ABSTRACT: In this study methamphetamine (m-AMPH) and dextroamphetamine (d-AMPH) were compared to determine the potency of the two drugs on behavior and oxidative damage in brain of rats. Male adult Wistar rats were given single (acute administration) or repeated (chronic administration, 14 days) intraperitoneal injections of saline (0.9% NaCl), d-AMPH (2 mg/kg) or m-AMPH (0.25, 0.5, 1 or 2 mg/kg). Locomotor activity was evaluated in open-field apparatus 2 h after the last drug injection. Additionally, thiobarbituric acid reactive substances (TBARS) and protein carbonyl formation were measured in the prefrontal cortex, amygdala, hippocampus and striatum. In both experiments, d-AMPH and m-AMPH (all doses administered) increased the locomotor activity of animals, meantime, no significant difference between d-AMPH and m-AMPH was observed. d-AMPH and m-AMPH increased lipid and protein damage, but m-AMPH was more potent than d-AMPH, however, this effect varies depending on the brain region and the experimental protocol. The results of this study show that d-AMPH and m-AMPH have similar behavioral effects, which previous studies had already reported. On the other hand, this study demonstrated that the m-AMPH induces oxidative damage greater than d-AMPH, showing neurochemical differences previously unknown.
    Journal of Neural Transmission 08/2011; 119(1):31-8. · 3.05 Impact Factor
  • [Show abstract] [Hide abstract]
    ABSTRACT: An increasing number of studies have evaluated the potential therapeutic relevance of histone deacetylases (HDAC) inhibitors in mood disorder including bipolar disorder (BD). It has been suggested that the anterior limbic, which controls impulsivity and psychosis, is dysfunctional in BD. The present studies aims to evaluate the effects of microinjection of HDAC inhibitors in the ventricle, amygdala, striatum, prefrontal, and hippocampus on m-amphetamine-induced manic-like behavior in rats. Rats were given a single intracerebral (in the ventricle, amygdala, striatum, prefrontal, or hippocampus) injection of artificial cerebrospinal fluid, sodium butyrate (SB), or valproate (VPA) followed by an intraperitoneal injection of saline or m-AMPH 2 h before the open-field task. The activity of HDAC was evaluated in amygdala, striatum, prefrontal, and hippocampus of animals. The microinjection of SB and VPA in the ventricle, amygdala, striatum, and prefrontal, but not in hippocampus blocked the hyperactivity induced by m-AMPH. In addition, SB and VPA inhibited the HDAC activity; however, this effect varied depending on the experimental procedure and the brain structure evaluated. Our results suggest that the antimanic effects of SB and VPA, HDAC inhibitors, are related to the amygdala, striatum, and prefrontal, but not the hippocampus. More studies are needed to clarify the therapeutic effects of the HDAC inhibitor in BD and thereby develop new drugs.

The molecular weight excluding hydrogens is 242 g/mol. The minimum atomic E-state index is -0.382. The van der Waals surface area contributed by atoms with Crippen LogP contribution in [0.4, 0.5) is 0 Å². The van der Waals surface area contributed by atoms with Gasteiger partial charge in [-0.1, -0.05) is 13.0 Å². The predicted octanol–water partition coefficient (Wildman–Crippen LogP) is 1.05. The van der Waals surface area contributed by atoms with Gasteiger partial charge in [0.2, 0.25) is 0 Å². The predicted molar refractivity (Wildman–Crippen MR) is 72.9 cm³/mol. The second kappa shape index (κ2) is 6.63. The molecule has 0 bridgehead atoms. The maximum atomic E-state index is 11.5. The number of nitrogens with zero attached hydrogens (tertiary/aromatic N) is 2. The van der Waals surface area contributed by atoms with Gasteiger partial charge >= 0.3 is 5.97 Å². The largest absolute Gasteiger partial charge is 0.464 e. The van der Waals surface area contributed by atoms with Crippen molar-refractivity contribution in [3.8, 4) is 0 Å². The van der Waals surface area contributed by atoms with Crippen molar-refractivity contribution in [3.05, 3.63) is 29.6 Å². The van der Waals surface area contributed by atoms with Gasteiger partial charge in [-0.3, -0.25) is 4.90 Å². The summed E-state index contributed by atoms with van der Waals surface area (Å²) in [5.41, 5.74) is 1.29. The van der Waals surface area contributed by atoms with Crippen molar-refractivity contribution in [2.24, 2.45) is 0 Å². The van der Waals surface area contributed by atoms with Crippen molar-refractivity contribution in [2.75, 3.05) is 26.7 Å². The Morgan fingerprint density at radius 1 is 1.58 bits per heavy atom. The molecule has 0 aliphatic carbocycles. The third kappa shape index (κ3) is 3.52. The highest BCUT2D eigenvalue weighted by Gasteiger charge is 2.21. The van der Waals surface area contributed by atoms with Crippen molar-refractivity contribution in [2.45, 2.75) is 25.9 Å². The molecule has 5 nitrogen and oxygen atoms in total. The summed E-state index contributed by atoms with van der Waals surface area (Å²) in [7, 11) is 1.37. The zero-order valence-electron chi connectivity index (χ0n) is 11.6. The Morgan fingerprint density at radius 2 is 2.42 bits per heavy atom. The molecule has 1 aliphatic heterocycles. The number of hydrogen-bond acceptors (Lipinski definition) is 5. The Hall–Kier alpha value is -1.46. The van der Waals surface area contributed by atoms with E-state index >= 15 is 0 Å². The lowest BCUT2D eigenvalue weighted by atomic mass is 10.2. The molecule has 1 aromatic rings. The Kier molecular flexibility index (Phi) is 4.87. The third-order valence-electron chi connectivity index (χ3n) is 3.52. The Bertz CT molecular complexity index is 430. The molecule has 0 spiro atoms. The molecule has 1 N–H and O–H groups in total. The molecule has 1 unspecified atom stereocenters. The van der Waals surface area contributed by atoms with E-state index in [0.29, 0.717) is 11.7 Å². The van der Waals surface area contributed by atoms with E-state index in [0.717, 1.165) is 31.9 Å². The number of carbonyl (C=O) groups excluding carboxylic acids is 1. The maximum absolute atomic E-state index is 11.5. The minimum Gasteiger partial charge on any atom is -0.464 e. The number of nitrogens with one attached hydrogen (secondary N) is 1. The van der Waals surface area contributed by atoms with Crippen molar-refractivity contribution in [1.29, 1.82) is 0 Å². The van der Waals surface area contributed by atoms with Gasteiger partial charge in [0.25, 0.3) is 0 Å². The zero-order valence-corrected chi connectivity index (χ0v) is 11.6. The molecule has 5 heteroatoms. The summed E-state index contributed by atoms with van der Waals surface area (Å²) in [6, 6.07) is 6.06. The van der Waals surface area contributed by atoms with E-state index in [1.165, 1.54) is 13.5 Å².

Molecular Neurobiology 03/2011; 43(3):207-14. · 5.47 Impact Factor
  • [Show abstract] [Hide abstract]
    ABSTRACT: In this study, we assessed the oxidative stress parameters in rats submitted to an animal model of mania induced by ouabain (OUA), which included the use of lithium (Li) and valproate (VPA). Li and VPA treatment reversed and prevented the OUA-induced damage in these structures, however, this effect varies depending on the brain region and treatment regimen. Moreover, the activity of the antioxidant enzymes, namely, superoxide dismutase (SOD) and catalase (CAT) was found to be increased and decreased, respectively, in the brain of OUA-administered rats. Li and VPA modulated SOD and CAT activities in OUA-subjected rats in both experimental models. Our results support the notion that Li and VPA exert antioxidant-like properties in the brain of rats submitted to animal model of mania induced by ouabain.
    Journal of Psychiatric Research 02/2011; 45(2):162-8. · 4.09 Impact Factor
  • [Show abstract] [Hide abstract]
    ABSTRACT: Bipolar disorder (BD) is a devastating major mental illness associated with high rates of suicide and work loss. There is an emerging body of data suggesting that bipolar disorder is associated with mitochondrial dysfunction. In this context, the present study aims to investigate the effects of mood stabilizers lithium (Li) and valproate (VPT) on mitochondrial respiratory chain activity in brain of rats undergoing treatment with the pro-manic agent d-AMPH d-amphetamine (d-AMPH). In the reversal treatment, Wistar rats were first given d-AMPH or saline for 14 days, and then, between days 8 and 14, rats were treated with Li, VPA or saline (Sal). In the prevention treatment, rats were pretreated with Li, VPA or Sal. Locomotor behavior was assessed using the open-field task and mitochondrial chain activity complexes I, II, III and IV were measured in brain structures (hippocampus, striatum and prefrontal). Li and VPA reversed and prevented d-AMPH-induced hyperactivity. In both experiments, d-AMPH inhibited mitochondrial respiratory chain activity in all analyzed structures. In the reversal treatment, VPA reversed d-AMPH-induced dysfunction in all brain regions analyzed. In the prevention experiment, the effects of Li and VPA on d-AMPH-induced mitochondrial dysfunction were dependent on the brain region analyzed. These findings suggested that dopamine can be an important link for the mitochondrial dysfunction seen in BD and, Li and VPA exert protective effects against this d-AMPH-induced mitochondrial dysfunction, but this effect varies depending on the brain region and the treatment regimen.